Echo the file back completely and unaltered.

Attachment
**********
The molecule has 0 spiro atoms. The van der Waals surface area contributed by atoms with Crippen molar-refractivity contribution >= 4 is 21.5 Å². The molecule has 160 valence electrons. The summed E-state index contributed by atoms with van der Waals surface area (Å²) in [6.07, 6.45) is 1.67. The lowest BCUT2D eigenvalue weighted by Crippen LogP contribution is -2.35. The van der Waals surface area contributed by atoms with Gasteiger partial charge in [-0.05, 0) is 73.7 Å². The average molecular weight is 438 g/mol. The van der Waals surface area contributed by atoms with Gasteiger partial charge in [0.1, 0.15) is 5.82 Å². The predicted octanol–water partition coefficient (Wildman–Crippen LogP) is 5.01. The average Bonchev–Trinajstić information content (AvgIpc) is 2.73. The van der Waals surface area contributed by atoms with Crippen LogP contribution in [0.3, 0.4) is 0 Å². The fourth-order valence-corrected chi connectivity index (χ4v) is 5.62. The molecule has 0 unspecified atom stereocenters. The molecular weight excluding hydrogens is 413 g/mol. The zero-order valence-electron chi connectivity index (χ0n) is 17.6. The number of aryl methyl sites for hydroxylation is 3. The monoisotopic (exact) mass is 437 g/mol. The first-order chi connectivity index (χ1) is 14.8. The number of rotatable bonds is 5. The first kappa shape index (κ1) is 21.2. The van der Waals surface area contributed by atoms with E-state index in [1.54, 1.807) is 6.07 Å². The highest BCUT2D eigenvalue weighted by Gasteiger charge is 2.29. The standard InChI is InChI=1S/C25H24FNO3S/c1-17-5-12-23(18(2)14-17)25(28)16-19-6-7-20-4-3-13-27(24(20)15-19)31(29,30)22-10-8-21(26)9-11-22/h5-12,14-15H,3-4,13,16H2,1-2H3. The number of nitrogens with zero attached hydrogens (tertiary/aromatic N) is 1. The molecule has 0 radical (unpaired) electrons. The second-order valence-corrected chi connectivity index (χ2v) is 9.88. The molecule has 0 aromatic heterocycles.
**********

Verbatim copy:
The molecule has 0 spiro atoms. The van der Waals surface area contributed by atoms with Crippen molar-refractivity contribution >= 4 is 21.5 Å². The molecule has 160 valence electrons. The summed E-state index contributed by atoms with van der Waals surface area (Å²) in [6.07, 6.45) is 1.67. The lowest BCUT2D eigenvalue weighted by Crippen LogP contribution is -2.35. The van der Waals surface area contributed by atoms with Gasteiger partial charge in [-0.05, 0) is 73.7 Å². The average molecular weight is 438 g/mol. The van der Waals surface area contributed by atoms with Gasteiger partial charge in [0.1, 0.15) is 5.82 Å². The predicted octanol–water partition coefficient (Wildman–Crippen LogP) is 5.01. The average Bonchev–Trinajstić information content (AvgIpc) is 2.73. The van der Waals surface area contributed by atoms with Crippen LogP contribution in [0.3, 0.4) is 0 Å². The fourth-order valence-corrected chi connectivity index (χ4v) is 5.62. The molecule has 0 unspecified atom stereocenters. The molecular weight excluding hydrogens is 413 g/mol. The zero-order valence-electron chi connectivity index (χ0n) is 17.6. The number of aryl methyl sites for hydroxylation is 3. The monoisotopic (exact) mass is 437 g/mol. The first-order chi connectivity index (χ1) is 14.8. The number of rotatable bonds is 5. The first kappa shape index (κ1) is 21.2. The van der Waals surface area contributed by atoms with E-state index in [1.54, 1.807) is 6.07 Å². The highest BCUT2D eigenvalue weighted by Gasteiger charge is 2.29. The standard InChI is InChI=1S/C25H24FNO3S/c1-17-5-12-23(18(2)14-17)25(28)16-19-6-7-20-4-3-13-27(24(20)15-19)31(29,30)22-10-8-21(26)9-11-22/h5-12,14-15H,3-4,13,16H2,1-2H3. The number of nitrogens with zero attached hydrogens (tertiary/aromatic N) is 1. The molecule has 0 radical (unpaired) electrons. The second-order valence-corrected chi connectivity index (χ2v) is 9.88. The molecule has 0 aromatic heterocycles.